Having good organizational skills is natural for some, but for most of us, it is not easy. Once a student works at being organized, they can also learn to better manage their time. As Lynne McCauley, Owner/Executive Director of LearningRx in Indianapolis explains, these skills can be learned, but it can seem overwhelming at first.
“Being organized requires strong underlying logic and reasoning skills,” McCauley says. “Logic and reasoning skills are what allow us to plan our work, solve problems, or see ‘the big picture’ and break it down into separate parts.”
McCauley suggests that parents begin by using a one-month calendar page that can be written on. Sit down with your child and plot out all school and extracurricular activities for the coming month to help illustrate “the big picture.” Then break it down into several parts.
Next, transfer those activities to a weekly calendar, and then add daily homework along with project deadlines. Add on all extracurricular activities, and talk through upcoming deadlines and activities. McCauley advises spending a few minutes after school each day having the child review their calendar and homework while backpacks are being cleaned out. Continue to discuss planning strategies for the next day or week.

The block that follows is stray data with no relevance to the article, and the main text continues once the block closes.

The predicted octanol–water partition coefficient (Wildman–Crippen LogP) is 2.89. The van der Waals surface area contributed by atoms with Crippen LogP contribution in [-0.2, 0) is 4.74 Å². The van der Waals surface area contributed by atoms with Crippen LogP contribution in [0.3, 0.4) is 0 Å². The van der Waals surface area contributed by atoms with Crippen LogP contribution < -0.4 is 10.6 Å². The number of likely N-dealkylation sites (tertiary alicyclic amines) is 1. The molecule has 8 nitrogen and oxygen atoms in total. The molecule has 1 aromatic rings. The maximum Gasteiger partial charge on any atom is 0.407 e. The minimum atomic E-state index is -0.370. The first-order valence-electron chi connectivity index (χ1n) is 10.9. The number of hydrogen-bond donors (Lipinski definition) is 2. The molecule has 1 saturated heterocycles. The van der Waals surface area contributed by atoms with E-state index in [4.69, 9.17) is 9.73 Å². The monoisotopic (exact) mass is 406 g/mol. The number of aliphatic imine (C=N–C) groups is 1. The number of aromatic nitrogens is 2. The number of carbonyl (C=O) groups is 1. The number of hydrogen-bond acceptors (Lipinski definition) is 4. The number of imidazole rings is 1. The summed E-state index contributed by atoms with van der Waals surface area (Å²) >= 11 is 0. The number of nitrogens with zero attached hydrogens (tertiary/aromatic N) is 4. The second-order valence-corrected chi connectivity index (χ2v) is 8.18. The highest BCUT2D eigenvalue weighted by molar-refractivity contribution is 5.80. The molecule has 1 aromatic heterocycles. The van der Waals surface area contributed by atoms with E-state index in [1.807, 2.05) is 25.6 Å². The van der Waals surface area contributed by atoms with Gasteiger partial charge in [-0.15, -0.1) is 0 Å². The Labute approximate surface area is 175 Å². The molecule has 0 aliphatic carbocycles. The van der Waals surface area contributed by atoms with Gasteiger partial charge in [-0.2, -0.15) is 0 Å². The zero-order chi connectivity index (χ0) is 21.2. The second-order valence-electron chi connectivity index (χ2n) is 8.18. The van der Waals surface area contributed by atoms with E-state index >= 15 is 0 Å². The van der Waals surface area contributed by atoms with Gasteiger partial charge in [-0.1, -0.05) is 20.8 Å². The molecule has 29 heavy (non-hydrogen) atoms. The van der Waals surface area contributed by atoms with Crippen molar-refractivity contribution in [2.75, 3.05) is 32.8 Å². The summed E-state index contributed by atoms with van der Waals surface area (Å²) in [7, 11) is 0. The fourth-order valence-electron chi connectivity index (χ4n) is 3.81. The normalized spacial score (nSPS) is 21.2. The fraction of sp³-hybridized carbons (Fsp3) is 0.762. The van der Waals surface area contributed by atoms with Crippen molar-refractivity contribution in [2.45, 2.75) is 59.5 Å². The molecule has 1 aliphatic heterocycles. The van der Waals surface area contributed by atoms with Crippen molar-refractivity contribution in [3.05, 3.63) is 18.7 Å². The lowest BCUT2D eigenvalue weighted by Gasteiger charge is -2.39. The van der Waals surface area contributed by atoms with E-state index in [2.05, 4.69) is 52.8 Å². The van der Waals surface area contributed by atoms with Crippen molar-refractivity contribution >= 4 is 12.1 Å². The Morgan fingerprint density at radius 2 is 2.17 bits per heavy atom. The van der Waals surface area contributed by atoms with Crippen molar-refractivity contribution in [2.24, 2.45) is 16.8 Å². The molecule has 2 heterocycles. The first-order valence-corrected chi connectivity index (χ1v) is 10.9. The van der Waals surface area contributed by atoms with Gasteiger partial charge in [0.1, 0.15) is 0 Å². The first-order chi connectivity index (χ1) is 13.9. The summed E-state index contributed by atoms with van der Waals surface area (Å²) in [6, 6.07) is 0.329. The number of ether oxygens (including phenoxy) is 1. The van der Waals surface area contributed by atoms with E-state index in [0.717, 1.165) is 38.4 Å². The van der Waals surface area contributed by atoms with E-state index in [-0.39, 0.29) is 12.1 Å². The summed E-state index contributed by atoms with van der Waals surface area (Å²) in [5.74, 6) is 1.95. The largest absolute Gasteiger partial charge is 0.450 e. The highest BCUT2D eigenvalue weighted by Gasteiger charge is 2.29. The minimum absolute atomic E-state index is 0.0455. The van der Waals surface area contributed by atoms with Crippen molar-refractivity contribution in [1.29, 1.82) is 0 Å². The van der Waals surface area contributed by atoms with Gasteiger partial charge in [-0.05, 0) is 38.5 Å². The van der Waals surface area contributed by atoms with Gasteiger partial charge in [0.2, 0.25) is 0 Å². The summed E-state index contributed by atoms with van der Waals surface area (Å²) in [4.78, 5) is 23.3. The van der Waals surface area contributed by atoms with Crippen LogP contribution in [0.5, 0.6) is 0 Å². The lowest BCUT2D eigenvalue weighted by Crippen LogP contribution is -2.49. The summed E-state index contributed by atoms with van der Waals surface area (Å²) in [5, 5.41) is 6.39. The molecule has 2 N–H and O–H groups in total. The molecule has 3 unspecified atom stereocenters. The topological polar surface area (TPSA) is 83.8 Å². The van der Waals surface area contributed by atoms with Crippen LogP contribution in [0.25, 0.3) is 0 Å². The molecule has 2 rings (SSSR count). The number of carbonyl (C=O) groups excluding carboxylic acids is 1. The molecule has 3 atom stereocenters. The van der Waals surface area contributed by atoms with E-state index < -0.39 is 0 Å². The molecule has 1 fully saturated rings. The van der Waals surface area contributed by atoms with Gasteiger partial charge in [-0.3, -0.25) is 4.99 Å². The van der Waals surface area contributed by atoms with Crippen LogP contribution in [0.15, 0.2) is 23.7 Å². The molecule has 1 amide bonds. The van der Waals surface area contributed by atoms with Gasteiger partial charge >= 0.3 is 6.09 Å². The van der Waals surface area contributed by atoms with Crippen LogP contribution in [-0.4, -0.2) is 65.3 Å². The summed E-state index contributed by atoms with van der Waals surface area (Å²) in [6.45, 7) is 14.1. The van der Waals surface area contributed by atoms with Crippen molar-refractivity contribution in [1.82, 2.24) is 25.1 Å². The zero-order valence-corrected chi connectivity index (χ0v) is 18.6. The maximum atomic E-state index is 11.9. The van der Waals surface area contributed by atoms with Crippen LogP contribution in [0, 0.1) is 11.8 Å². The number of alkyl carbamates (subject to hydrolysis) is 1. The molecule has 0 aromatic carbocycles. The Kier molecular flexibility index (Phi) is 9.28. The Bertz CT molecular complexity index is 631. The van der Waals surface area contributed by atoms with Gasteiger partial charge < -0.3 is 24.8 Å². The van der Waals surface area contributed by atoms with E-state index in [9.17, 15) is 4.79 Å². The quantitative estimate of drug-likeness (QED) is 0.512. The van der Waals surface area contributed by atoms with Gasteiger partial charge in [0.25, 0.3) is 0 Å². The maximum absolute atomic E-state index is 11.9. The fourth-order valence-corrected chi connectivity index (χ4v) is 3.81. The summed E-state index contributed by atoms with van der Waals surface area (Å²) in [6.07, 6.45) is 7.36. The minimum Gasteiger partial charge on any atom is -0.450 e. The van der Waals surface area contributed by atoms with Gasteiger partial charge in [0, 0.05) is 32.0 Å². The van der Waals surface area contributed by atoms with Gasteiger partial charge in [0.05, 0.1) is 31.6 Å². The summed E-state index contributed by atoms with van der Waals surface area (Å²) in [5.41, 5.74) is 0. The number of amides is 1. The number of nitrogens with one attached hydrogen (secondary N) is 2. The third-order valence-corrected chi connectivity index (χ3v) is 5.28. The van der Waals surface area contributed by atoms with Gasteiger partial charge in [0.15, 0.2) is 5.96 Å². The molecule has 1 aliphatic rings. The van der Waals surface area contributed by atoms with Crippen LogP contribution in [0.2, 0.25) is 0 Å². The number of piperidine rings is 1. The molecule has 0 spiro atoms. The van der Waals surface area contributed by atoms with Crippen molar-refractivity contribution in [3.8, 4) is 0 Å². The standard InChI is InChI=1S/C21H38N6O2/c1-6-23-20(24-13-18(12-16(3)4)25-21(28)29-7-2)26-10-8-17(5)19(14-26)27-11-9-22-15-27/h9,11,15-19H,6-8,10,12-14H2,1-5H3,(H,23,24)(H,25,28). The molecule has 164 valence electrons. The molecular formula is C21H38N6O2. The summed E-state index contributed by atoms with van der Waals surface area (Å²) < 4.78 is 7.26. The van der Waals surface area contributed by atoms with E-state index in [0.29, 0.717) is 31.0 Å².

“Guide their learning by asking them questions instead of telling them what to do, which involves auditory processing along with logic and reasoning skills,” she suggests. As their skill level increases, begin to transfer responsibility for the daily review to them.
Farmer emphasizes the importance of having a consistent place for work-related items, like book bags or backpacks, completed homework and extracurricular equipment. She also suggests that in order to help students learn successful time management skills, they need to make study time a priority. Parents also can offer incentives by rewarding positive efforts.
“I always advise parents to reward the work that a child does, not how they do on the work,” Farmer says. For instance, if a child manages their time effectively, studies hard on a test and practices good study habits, reward those efforts instead of what the final grade turns out to be.
“I have found that when money is the reward for the grade, it doesn’t work,” says Farmer. “What seems to work better is offering consumables, like a night out at the movie with friends, a new electronic gadget or a special event,” Farmer says. She suggests that the reward be something memorable, not monetary.
Taking tests can be a major cause for stress and anxiety among some students. They may perform extremely well on homework and other classroom assignments but be unable to function under the pressure of a formal test. Farmer says you can help your child conquer test anxiety by visualizing success, talking through some relaxation techniques, getting a good night’s rest and eating a good breakfast.
Getting back in the swing of learning and doing homework can be difficult for both students and parents alike. By taking steps to set goals with your child and offer support and resources, your child can get off on the right foot and have a successful school year.